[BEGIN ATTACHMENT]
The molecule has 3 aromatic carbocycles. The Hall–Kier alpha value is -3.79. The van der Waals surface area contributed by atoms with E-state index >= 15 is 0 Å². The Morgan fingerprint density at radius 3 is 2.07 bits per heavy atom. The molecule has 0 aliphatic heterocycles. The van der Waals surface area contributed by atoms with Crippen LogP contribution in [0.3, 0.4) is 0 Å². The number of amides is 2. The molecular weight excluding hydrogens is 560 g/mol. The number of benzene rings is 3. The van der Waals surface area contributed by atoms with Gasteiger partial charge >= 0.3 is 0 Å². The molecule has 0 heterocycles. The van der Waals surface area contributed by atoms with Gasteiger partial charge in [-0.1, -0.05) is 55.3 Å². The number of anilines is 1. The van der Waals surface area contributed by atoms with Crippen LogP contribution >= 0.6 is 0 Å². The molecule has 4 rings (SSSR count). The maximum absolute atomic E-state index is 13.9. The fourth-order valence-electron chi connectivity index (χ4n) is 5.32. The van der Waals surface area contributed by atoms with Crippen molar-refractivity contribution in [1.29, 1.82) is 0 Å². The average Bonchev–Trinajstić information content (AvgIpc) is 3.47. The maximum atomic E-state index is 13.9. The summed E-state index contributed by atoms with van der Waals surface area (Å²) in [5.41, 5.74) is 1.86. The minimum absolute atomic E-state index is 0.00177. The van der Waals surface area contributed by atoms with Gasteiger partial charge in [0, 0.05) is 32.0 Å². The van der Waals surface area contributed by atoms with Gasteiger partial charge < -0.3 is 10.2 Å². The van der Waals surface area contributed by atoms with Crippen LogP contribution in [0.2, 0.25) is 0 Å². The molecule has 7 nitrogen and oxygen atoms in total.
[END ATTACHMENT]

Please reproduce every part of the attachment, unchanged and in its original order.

The molecule has 3 aromatic carbocycles. The Hall–Kier alpha value is -3.79. The van der Waals surface area contributed by atoms with E-state index >= 15 is 0 Å². The Morgan fingerprint density at radius 3 is 2.07 bits per heavy atom. The molecule has 0 aliphatic heterocycles. The van der Waals surface area contributed by atoms with Crippen LogP contribution in [0.3, 0.4) is 0 Å². The number of amides is 2. The molecular weight excluding hydrogens is 560 g/mol. The number of benzene rings is 3. The van der Waals surface area contributed by atoms with Gasteiger partial charge >= 0.3 is 0 Å². The molecule has 0 heterocycles. The van der Waals surface area contributed by atoms with Gasteiger partial charge in [-0.1, -0.05) is 55.3 Å². The number of anilines is 1. The van der Waals surface area contributed by atoms with Crippen LogP contribution >= 0.6 is 0 Å². The molecule has 4 rings (SSSR count). The maximum absolute atomic E-state index is 13.9. The fourth-order valence-electron chi connectivity index (χ4n) is 5.32. The van der Waals surface area contributed by atoms with Crippen molar-refractivity contribution in [1.29, 1.82) is 0 Å². The average Bonchev–Trinajstić information content (AvgIpc) is 3.47. The maximum atomic E-state index is 13.9. The summed E-state index contributed by atoms with van der Waals surface area (Å²) in [5.41, 5.74) is 1.86. The minimum absolute atomic E-state index is 0.00177. The van der Waals surface area contributed by atoms with Gasteiger partial charge in [0, 0.05) is 32.0 Å². The van der Waals surface area contributed by atoms with Gasteiger partial charge < -0.3 is 10.2 Å². The van der Waals surface area contributed by atoms with Crippen LogP contribution in [0.2, 0.25) is 0 Å². The molecule has 7 nitrogen and oxygen atoms in total.